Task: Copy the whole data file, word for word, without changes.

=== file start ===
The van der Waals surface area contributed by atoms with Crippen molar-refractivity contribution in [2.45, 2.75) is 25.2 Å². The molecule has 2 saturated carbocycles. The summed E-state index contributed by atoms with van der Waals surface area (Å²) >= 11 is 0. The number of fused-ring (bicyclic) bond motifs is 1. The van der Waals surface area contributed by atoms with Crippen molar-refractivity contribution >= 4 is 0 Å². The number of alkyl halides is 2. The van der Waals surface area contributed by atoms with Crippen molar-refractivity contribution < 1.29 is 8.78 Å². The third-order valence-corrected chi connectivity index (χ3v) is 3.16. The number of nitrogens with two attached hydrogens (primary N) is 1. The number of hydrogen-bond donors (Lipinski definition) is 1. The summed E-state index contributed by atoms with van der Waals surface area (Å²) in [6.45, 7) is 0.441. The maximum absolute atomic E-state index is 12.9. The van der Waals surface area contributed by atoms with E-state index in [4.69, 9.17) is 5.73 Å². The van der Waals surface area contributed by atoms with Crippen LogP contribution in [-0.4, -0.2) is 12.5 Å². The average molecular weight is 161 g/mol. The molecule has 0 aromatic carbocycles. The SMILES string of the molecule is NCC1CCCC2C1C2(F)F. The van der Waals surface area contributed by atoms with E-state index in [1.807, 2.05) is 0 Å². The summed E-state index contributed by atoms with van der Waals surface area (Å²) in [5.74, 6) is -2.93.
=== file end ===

The van der Waals surface area contributed by atoms with Crippen molar-refractivity contribution in [2.45, 2.75) is 25.2 Å². The molecule has 2 saturated carbocycles. The summed E-state index contributed by atoms with van der Waals surface area (Å²) >= 11 is 0. The number of fused-ring (bicyclic) bond motifs is 1. The van der Waals surface area contributed by atoms with Crippen molar-refractivity contribution >= 4 is 0 Å². The number of alkyl halides is 2. The van der Waals surface area contributed by atoms with Crippen molar-refractivity contribution < 1.29 is 8.78 Å². The third-order valence-corrected chi connectivity index (χ3v) is 3.16. The number of nitrogens with two attached hydrogens (primary N) is 1. The number of hydrogen-bond donors (Lipinski definition) is 1. The summed E-state index contributed by atoms with van der Waals surface area (Å²) in [6.45, 7) is 0.441. The maximum absolute atomic E-state index is 12.9. The van der Waals surface area contributed by atoms with E-state index in [4.69, 9.17) is 5.73 Å². The van der Waals surface area contributed by atoms with Crippen LogP contribution in [-0.4, -0.2) is 12.5 Å². The average molecular weight is 161 g/mol. The molecule has 0 aromatic carbocycles. The SMILES string of the molecule is NCC1CCCC2C1C2(F)F. The van der Waals surface area contributed by atoms with E-state index in [1.807, 2.05) is 0 Å². The summed E-state index contributed by atoms with van der Waals surface area (Å²) in [5.74, 6) is -2.93.